But our entrees left us sated and deliriously happy. The long-line halibut ($24), cooked in the wood-oven, was intensely creamy, wildly flavorful and incredibly moist. The flesh was pearly white, almost alabaster. It was like nothing I have ever seen before. The fish was topped with this sweet-pungent tapenade made from olives and plump golden raisins and bedded on hearty toss of roasted romanesco and cauliflower that tasted just like Autumn. Unfortunately, the smoked grass-fed beef brisket ($20), a dish that read with such promise, was beyond bland. While the meat was tender, it had no smoke and no discernable flavor. It was odd, actually. It was as if the flavor was sucked out of the dish. Perhaps it was and siphoned into the amazing Berkshire pork chop ($23), so juicy and saturated with sweet cider and smoky flavor that I was contemplating bringing the bone home just to remind myself of what a gorgeous chop it had been. The chop is served with a tangy cider-braised cabbage, sort of like sauerkraut, and a pork and apple link slicked with smoked pear mustard. This was my favorite dish on the menu.
Other dishes impressed me with their simplicity. For instance, there’s nothing really exciting about a whole roasted fish, but it is worth a shout out when the flesh is so flaky and moist that you lick your fingers and clean the scales bare. And that is the case with Meyer’s whole roasted Atlantic porgy ($23), which is done quite simply in the wood oven, with grilled slivers of lemon, a clutch of herbs, and a gloss of olive oil. Indeed, that is all it needs. To reward you for your minimalist choice, he serves the fish with an irresistible pile of spiced fries that you must order as a side ($5), if you don’t order the fish. Along the lines of the simple whole fish is Meyer’s baby chicken ($21) that is spit-roasted until the skin is taut and crispy and its flesh is tender and juicy. It is served on a bed of roasted vegetables that are a rustic reflection of the season—Thumbelina carrots, brussel sprouts and turnips.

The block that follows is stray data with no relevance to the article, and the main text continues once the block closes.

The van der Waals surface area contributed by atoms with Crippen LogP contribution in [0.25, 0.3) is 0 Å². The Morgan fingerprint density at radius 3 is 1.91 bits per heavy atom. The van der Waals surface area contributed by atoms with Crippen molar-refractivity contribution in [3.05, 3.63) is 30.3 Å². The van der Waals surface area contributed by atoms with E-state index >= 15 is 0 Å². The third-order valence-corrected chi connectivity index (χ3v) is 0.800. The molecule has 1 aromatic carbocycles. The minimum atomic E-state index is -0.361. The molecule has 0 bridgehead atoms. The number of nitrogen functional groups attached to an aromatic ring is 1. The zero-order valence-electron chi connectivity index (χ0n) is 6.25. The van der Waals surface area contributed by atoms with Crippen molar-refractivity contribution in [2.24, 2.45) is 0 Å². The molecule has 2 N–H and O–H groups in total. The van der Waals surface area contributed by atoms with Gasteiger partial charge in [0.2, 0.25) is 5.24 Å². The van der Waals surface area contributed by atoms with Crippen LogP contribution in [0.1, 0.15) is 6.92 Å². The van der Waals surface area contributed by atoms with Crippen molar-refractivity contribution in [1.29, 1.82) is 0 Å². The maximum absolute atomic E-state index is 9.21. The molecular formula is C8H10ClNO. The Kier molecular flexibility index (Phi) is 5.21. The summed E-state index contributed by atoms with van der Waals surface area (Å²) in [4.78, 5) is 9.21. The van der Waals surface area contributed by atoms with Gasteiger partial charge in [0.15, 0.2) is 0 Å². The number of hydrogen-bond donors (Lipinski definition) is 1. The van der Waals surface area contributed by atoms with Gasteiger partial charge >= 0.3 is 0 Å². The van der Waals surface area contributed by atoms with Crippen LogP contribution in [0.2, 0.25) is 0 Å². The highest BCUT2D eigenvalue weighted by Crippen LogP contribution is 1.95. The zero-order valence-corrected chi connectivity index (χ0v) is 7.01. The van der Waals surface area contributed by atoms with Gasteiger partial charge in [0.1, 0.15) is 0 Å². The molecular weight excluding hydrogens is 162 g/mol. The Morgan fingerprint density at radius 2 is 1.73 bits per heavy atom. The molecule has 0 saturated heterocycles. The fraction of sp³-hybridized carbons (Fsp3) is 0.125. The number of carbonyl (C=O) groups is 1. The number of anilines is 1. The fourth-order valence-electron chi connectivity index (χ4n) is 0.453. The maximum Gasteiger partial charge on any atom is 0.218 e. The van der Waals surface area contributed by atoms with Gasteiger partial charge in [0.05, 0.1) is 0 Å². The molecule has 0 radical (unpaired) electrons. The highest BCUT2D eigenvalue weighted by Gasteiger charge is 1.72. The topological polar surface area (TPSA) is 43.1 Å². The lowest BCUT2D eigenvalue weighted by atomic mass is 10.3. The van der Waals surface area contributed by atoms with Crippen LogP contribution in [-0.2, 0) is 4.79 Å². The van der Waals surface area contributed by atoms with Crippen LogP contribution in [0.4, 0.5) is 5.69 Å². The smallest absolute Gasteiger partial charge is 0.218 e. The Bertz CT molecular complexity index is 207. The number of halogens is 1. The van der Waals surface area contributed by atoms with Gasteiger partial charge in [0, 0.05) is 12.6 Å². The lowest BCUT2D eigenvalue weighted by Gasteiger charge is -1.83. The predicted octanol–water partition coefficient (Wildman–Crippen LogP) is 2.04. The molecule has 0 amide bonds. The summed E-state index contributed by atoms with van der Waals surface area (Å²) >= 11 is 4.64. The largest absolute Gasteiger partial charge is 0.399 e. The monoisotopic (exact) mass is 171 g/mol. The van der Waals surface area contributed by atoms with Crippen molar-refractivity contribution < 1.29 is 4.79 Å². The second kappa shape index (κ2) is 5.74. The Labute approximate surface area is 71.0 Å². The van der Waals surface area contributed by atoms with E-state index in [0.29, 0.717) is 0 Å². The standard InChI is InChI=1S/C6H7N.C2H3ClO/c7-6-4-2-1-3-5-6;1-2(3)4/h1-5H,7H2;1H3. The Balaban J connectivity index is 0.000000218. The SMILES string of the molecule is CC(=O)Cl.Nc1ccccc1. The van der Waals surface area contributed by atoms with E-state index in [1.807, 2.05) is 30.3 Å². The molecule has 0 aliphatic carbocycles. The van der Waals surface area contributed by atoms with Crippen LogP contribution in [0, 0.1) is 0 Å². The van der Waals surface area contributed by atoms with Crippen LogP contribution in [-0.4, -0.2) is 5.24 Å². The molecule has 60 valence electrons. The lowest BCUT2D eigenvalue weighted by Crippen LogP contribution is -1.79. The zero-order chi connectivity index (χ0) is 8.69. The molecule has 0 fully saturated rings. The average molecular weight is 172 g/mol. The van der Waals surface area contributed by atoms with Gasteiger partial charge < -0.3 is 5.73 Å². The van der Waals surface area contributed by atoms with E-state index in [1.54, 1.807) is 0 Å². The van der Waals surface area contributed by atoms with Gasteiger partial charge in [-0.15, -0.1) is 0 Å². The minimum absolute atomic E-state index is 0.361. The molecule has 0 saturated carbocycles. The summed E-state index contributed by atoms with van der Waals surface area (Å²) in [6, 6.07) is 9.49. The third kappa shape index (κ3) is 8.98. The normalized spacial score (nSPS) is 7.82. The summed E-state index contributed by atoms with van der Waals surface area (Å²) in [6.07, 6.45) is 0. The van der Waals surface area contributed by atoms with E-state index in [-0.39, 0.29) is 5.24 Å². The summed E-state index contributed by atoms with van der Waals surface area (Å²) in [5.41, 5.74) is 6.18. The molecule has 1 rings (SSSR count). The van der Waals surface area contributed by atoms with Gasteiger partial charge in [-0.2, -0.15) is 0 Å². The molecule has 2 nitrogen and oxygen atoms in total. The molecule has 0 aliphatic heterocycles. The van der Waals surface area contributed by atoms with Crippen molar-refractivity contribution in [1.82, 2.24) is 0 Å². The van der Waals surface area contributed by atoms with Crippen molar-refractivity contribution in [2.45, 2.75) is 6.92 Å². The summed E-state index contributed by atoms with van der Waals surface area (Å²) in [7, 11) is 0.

Like the dinner menu, the dessert menu (all $8) also changes often, but every time I have been there I have had the ice cream sundae, which is necessary eating. A tall glass comes filled with three scoops of house-made vanilla ice cream, layered with bourbon-infused butterscotch, and heavenly chunks of pecan blondies. There’s also an insanely chocolaty meringue pie, with hazelnuts and chocolate-malt anglaise that is perfect for the chocoholic at your table. It’s over the top, gooey, chocolaty, messy, and quite yummy.
There is only one issue with Cookshop. And that is that it is keeping my from my first love, Five Points. I feel I am going to work this out, somehow. Perhaps I will have brunch at Five Points, and dinners at Cookshop. Or maybe I will split my dinners by having appetizers at Five Points and then entrees at Cookshop. Hmmm. I’ll have to work this out, but somehow, someway, I feel confident that there will be a way to fit them both in to my life.
Review By: Andrea Strong